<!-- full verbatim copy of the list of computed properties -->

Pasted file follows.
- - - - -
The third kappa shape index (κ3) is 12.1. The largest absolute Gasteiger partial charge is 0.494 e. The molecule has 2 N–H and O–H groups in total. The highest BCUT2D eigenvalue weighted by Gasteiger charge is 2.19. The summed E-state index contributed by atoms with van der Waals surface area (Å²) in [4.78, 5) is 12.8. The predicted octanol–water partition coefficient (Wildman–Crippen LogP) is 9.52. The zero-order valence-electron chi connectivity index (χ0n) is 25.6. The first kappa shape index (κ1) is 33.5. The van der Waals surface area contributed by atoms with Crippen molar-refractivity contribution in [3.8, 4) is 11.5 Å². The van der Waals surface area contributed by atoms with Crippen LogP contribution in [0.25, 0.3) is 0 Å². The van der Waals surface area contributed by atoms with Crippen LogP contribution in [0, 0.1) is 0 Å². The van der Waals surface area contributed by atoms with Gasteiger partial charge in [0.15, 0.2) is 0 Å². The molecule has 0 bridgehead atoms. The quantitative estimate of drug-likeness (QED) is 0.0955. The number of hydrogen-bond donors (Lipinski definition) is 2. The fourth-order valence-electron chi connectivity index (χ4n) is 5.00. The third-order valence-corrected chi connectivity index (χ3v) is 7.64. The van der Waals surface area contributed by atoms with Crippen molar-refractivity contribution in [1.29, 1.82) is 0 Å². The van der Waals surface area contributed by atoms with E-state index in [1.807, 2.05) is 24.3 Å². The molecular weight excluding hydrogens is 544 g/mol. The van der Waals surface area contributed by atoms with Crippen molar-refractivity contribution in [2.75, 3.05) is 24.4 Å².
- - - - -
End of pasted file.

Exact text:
The third kappa shape index (κ3) is 12.1. The largest absolute Gasteiger partial charge is 0.494 e. The molecule has 2 N–H and O–H groups in total. The highest BCUT2D eigenvalue weighted by Gasteiger charge is 2.19. The summed E-state index contributed by atoms with van der Waals surface area (Å²) in [4.78, 5) is 12.8. The predicted octanol–water partition coefficient (Wildman–Crippen LogP) is 9.52. The zero-order valence-electron chi connectivity index (χ0n) is 25.6. The first kappa shape index (κ1) is 33.5. The van der Waals surface area contributed by atoms with Crippen molar-refractivity contribution in [3.8, 4) is 11.5 Å². The van der Waals surface area contributed by atoms with Crippen LogP contribution in [0.25, 0.3) is 0 Å². The van der Waals surface area contributed by atoms with Crippen LogP contribution in [0, 0.1) is 0 Å². The van der Waals surface area contributed by atoms with Gasteiger partial charge in [0.15, 0.2) is 0 Å². The molecule has 0 bridgehead atoms. The quantitative estimate of drug-likeness (QED) is 0.0955. The number of hydrogen-bond donors (Lipinski definition) is 2. The fourth-order valence-electron chi connectivity index (χ4n) is 5.00. The third-order valence-corrected chi connectivity index (χ3v) is 7.64. The van der Waals surface area contributed by atoms with Crippen molar-refractivity contribution in [1.29, 1.82) is 0 Å². The van der Waals surface area contributed by atoms with E-state index in [1.807, 2.05) is 24.3 Å². The molecular weight excluding hydrogens is 544 g/mol. The van der Waals surface area contributed by atoms with Crippen molar-refractivity contribution in [2.75, 3.05) is 24.4 Å².